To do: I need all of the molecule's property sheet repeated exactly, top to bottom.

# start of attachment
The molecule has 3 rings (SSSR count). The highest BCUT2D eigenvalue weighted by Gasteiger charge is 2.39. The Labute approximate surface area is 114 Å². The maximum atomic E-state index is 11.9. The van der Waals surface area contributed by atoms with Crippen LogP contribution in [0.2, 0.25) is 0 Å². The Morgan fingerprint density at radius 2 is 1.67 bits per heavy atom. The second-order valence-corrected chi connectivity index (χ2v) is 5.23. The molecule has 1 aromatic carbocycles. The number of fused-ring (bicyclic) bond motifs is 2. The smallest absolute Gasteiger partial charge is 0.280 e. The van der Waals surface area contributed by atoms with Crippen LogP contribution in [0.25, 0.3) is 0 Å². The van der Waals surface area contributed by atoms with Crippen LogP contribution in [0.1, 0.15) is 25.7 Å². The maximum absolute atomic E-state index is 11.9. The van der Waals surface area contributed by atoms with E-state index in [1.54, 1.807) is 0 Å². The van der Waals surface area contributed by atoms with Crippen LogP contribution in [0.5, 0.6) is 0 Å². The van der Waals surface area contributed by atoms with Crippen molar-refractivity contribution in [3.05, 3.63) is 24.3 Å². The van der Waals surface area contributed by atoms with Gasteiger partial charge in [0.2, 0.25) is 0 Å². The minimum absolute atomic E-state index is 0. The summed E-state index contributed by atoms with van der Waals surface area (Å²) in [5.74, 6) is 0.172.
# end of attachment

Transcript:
The molecule has 3 rings (SSSR count). The highest BCUT2D eigenvalue weighted by Gasteiger charge is 2.39. The Labute approximate surface area is 114 Å². The maximum atomic E-state index is 11.9. The van der Waals surface area contributed by atoms with Crippen LogP contribution in [0.2, 0.25) is 0 Å². The Morgan fingerprint density at radius 2 is 1.67 bits per heavy atom. The second-order valence-corrected chi connectivity index (χ2v) is 5.23. The molecule has 1 aromatic carbocycles. The number of fused-ring (bicyclic) bond motifs is 2. The smallest absolute Gasteiger partial charge is 0.280 e. The van der Waals surface area contributed by atoms with Crippen LogP contribution in [0.25, 0.3) is 0 Å². The van der Waals surface area contributed by atoms with Crippen LogP contribution in [0.1, 0.15) is 25.7 Å². The maximum absolute atomic E-state index is 11.9. The van der Waals surface area contributed by atoms with E-state index in [1.54, 1.807) is 0 Å². The van der Waals surface area contributed by atoms with Crippen LogP contribution in [0.5, 0.6) is 0 Å². The van der Waals surface area contributed by atoms with Crippen molar-refractivity contribution in [3.05, 3.63) is 24.3 Å². The van der Waals surface area contributed by atoms with Gasteiger partial charge in [0.2, 0.25) is 0 Å². The minimum absolute atomic E-state index is 0. The summed E-state index contributed by atoms with van der Waals surface area (Å²) in [5.74, 6) is 0.172.